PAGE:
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mummies

  • 13 October 21

    RESPECT THE EMBARGO (13.10.21 - 17 h): Beer and blue cheese already on the menu 2,700 years ago

    A team of researchers led by Eurac Research and the Natural History Museum Vienna gains unique insights into the history of cheese production and complex dietary habits of prehistoric Europeans by studying human paleofeces from the Hallstatt salt mine.

    We perceive highly processed fermented foods such as beer or cheese primarily as a hallmark of modern times. However historical texts do confirm that milk was fermented in ancient Egypt and, the world's oldest evidence for the actual consumption of blue cheese has now been revealed by a team of researchers. The evidence in question comes from Hallstatt salt mine in Austria in the form of exceptionally well-preserved fecal remains from the Bronze Age to the Baroque period which demonstrate the presence of two fungal species used in the production of blue cheese and beer. The combination of archaeological and molecular analysis has proven particularly fruitful, providing surprising insights both into prehistoric dietary habits and food production. The study results will be published today, October 13, in the renowned journal Current Biology.

    Media Files

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    beer-and-blue-cheese-already-on-the-menu-2-700-years-ago.zip

  • 04 October 21

    Mummy research: Ancient dental calculus - new insights into the evolution of oral microbiota

    A research team from Eurac Research and the University of Trento has examined ancient calculus samples from skeletal remains from South Tyrol and Trentino and discovered previously unknown species of microorganisms

    Plaque – horrible stuff, right? Well yes, but not entirely: old tooth plaque also known as dental calculus samples provide a valuable source of information about our oral microbiota and its development. A team of researchers from Eurac Research and the University of Trento, examined the calculus of twenty human skeletal remains from South Tyrol and Trentino dating from the Neolithic period to the Early Middle Ages. The team discovered two previously unknown species of a common microorganism in our bodies called Methanobrevibacter. Thanks to the application of a bioinformatics method not yet established in mummy research, the research group was also able to reveal that on a temporal axis of 50,000 years, the diversity of this organism in our oral flora has declined sharply in recent centuries. The results of the study have now been published in the renowned journal "Microbiome".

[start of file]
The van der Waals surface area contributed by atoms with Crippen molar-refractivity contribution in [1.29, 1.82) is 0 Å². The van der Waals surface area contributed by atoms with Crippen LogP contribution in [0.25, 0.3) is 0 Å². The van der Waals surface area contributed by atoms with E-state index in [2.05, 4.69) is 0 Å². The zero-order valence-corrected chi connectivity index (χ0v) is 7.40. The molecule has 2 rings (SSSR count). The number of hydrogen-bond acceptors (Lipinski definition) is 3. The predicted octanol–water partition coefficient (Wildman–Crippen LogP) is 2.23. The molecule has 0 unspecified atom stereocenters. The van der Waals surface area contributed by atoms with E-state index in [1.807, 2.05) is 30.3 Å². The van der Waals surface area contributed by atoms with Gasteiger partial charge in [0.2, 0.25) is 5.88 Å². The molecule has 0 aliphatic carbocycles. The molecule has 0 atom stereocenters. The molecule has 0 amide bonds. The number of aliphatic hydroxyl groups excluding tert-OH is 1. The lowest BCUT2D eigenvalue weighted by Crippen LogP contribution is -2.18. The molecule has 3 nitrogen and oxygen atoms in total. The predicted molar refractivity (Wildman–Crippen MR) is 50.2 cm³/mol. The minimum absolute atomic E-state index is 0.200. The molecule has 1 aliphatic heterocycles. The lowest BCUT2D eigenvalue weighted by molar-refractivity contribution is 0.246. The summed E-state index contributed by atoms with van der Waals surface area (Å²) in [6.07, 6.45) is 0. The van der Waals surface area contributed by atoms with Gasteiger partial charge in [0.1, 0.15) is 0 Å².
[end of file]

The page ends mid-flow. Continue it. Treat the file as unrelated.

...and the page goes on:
Media Files

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    mummy-research-ancient-dental-calculus.zip

  • 17 September 21

    Ötzi terrà impegnato ancora a lungo il mondo della ricerca

    30 anni dal ritrovamento: Eurac Research organizza il simposio “Iceman-quo vadis”

    A tre decenni dal suo ritrovamento, molti segreti sull’Uomo venuto dal ghiaccio sono stati risolti: ora sappiamo come e dove visse, come morì, quale fu il suo ultimo pasto, quali malattie lo tormentavano. Il 20 settembre, Eurac Research organizza il convegno digitale “Iceman-quo vadis”. Esperte ed esperti parleranno del potenziale ancora inesplorato della ricerca su Ötzi.

    oetzi-terra-impegnato-ancora-a-lungo-il-mondo-della-ricerca.zip

  • 16 June 21

    A Bologna restauro aperto al pubblico di una mummia egiziana

    Eurac Research ha partecipato al recupero e ha condotto le analisi antropologiche e paleopatologiche

    La mummia umana risale all’VIII-VI secolo a.C. ed è avvolta in un sudario raffinato, probabilmente tinto di rosso in antico. Acquistata dal collezionista e pittore Pelagio Palagi nella prima metà dell’Ottocento, fu a lungo esposta ma da trent’anni era custodita in un deposito del Museo Civico Archeologico di Bologna. Viene ora restaurata e riproposta al pubblico nell’ambito di un progetto di conservazione e valorizzazione promosso insieme con i Musei Civici di Mantova. Gli studi sono affidati a un team interdisciplinare sotto la direzione scientifica dell’Egittologa del Museo di Bologna. Ne fanno parte il Dipartimento di Radiologia dell’IRCCS Azienda Ospedaliero-Universitaria di Bologna e gli studiosi delle mummie di Eurac Research che hanno verificato lo stato di conservazione, determinato sesso, età alla morte, condizioni di salute e tecniche di imbalsamazione. Il restauro dei tessili della mummia si svolgerà da metà giugno e inizi settembre nella Sezione Egiziana di Bologna in una modalità aperta al pubblico.

    restauro-di-una-mummia-egiziana.zip

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